- Part One: Small planets and the limitation of the players view
- Part Two: Building a world, stacking and containers as worlds
- Part Three: Modifying a world, change of perspective and circular worlds
- Part Four: Isolation, society as small worlds and the feeling of oppression
- Part Five: Microcosms and technological worlds
- Complete version
Shrinking, growing and modifying
There was an important question for many of the game developers of the Ludum Dare 38 entries: How could they evoke a feeling of smallness for the players without reducing their interaction possibilities with their game? One possibility was to shrink the character, while he was in a normal sized world; that’s exactly what happened in “Uncharted Dreams – Fate of the Miniatures”. That way the cord of the ear buds could become a grappling hook and the small passage between the nightstand and the window becomes a enormous chasm. Others thought of shrinking the world over time, just like in the arcade game “Retro Rabbit”, where the character has to pull out some dangerous space weed, which takes the size out of the planet.
We could say that the key to understand the excitement in those games was to create a game world, which transforms itself somehow, instead of a static one. That feeling of a changing world can be provided by implementing several concepts. The puzzle game “The Witless” for example used portals to connect a ‘big’ and a ‘small’ world with each other, which always changes the perception of each of them. However the core mechanic of “Skylands” forced the players to shrink and grow the world at the same time: Whenever you build a normal path in their world, you use two resources, but when you destruct one path, you just get one resource back. This way you may progress in a level, but you also steal at least one resource per turn from the whole world, which reduces your action space.
It’s hard work for a game maker to find a fine balance between such shrinking and growing mechanics. In the shooter “Cell Division” you can grow your cell environment whenever you killed enough enemies, but they also try to reduce your space at the same time – and whenever a huge wave comes to eliminate you, you will find yourself nearly helpless. A pretty similar approach can be found in the ‘are(n)a’ fighting game “Echo Lands”: As soon as you destroy a vase with a heart in it and collect it, your little island grows, but when an enemy hits you, it shrinks. To be successful in those games you have to show off an amazing capacity of reaction.
An interesting and challenging concept provided “Obelisk”. Your only goal in here is to reach the upper tile of a 3×3 field. Some of the nine tiles are fixed, others can change their position with other free ones. Also, some of the tiles are connected with each other by a gear. Whenever you interact with a gear, it will rotate the connected tile, which may open new paths for you. This way of modifying a world is simply stunning in my eyes. But the platformer “U-Turn” proves that a game doesn’t have to give the players the control over the modifiability of the world. Here you just have to run between the two ends of a small island to collect a flag, but whenever you get one, something about the environment changes. It get can bigger, new enemy types can appear, the water rises, et cetera – and all that happens under time pressure for you.
The concepts of other games were focused on the aspect of growing the world itself or the elements in it. In the formidably looking “GardenGarden” you have to water obscure plants and to merge them with their fellow species to get new ones, while you have to find a balance between eating flowers and to water them with your tears (I’m not kidding) in the platformer “Dwelling”.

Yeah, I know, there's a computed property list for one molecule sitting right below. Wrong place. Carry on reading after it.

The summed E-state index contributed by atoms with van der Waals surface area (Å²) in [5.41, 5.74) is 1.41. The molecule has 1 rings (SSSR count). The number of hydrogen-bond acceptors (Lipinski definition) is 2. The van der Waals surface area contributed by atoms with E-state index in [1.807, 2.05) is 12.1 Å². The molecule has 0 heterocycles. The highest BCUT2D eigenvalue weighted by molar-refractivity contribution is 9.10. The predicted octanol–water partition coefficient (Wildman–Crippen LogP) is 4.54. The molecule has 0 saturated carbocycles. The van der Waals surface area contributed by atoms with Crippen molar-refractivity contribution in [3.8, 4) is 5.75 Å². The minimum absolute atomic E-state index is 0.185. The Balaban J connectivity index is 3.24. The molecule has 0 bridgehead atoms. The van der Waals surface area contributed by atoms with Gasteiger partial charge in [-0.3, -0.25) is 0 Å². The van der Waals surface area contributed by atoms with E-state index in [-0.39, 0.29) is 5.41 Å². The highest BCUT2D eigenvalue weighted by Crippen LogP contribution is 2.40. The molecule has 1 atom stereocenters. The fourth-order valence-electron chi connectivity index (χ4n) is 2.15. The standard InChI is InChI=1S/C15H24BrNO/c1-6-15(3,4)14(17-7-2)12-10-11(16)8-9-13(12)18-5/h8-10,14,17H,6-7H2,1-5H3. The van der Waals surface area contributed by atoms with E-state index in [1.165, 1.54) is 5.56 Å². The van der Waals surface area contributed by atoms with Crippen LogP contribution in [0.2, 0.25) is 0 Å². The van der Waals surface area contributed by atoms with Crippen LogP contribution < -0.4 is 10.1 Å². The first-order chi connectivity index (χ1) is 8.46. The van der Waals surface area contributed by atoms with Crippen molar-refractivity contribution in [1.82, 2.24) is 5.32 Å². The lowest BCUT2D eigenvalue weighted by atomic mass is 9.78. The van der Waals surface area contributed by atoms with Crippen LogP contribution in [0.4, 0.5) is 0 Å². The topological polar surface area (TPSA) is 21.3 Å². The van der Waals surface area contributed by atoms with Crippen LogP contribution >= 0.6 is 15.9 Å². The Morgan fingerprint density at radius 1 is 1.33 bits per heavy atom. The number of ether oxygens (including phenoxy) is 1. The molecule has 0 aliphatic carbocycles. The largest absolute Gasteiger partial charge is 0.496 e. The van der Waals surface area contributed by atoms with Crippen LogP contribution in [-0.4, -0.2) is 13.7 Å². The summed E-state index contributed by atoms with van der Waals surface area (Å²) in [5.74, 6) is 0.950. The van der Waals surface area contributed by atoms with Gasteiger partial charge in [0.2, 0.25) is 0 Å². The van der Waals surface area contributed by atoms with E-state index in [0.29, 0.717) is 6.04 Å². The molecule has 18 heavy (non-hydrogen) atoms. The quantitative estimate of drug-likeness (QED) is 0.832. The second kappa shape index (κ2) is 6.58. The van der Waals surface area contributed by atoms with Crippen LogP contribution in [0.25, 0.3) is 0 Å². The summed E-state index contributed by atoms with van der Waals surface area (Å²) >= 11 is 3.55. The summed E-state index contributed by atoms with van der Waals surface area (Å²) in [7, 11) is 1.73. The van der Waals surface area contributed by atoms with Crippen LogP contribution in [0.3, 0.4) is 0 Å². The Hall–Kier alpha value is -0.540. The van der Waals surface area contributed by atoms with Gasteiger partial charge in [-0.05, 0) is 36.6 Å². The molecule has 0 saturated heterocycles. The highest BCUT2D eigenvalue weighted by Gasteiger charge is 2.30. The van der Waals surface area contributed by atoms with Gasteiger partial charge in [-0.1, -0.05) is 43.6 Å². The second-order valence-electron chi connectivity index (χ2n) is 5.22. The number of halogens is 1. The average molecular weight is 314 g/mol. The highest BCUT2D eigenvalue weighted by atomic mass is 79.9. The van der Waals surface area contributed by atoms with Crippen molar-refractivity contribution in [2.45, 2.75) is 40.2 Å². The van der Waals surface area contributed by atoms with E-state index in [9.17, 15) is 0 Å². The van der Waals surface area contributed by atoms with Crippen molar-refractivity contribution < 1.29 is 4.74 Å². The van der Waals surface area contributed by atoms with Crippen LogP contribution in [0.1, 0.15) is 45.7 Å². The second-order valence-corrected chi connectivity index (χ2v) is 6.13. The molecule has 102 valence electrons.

“A Growing Adventure” however wants the players to explore its world step by step. While you may start on a very tiny island in the middle of the galaxy, you will find out how huge its whole world is by reaching its edges. The Tamagotchiesque adventure “Flurpies” works kind of the same way: By evolving the cute little fella over time, it can get bigger and stronger and by doing so it will be also able to explore unknown areas of its environment.
Change of perspective
Some other games just skipped the whole growing aspect and turned their characters into giants in a world of dwarfs. While you go out on a rhythmic rampage trip as a basketball playing Godzilla clone in “Super Kaiju Dunk City” (well, why not?), you just try to get to work without harming anyone in“Regular Monday”. The puzzle platformer “Super Collapse Boy” also played with the change of perspective, but in another way. The character in this game can collapse a 3D world into its 2D version and vice versa. With that mechanic it’s easy to overcome big gaps between the platforms, but it also requires a good understanding of the level design.
Gamejams make the world go around
Another interesting trend was to implement circular game worlds of any kinds. In the RPG roguelike “6-Sided Sojourn” the small planets are shaped as six sided dice. Anyway, these aren’t rotatable, so that the player can just move its character into one of two directions (downer left and downer right). Whenever the kitty knight jumps to a new tile, the whole world moves with it. Another interesting world design concept can be found in “Annulus”, where the whole world reminds of a cross section of a pipe.
Of course you can find many other rotatable circular worlds as well. like the ‘marble maze’ platformer “World en abyme”. Here you have to move a little orb to a door by tilting the world. Another rotatable world can be found in the platformer shooter “Noizy”, for which the developer chose a very minimalistic color palette (black, grey, white and red). All the enemies and dangerous level elements are painted in red, but they can be just seen when they are placed in the frontal part of the world – a quite clever usage of such a world design!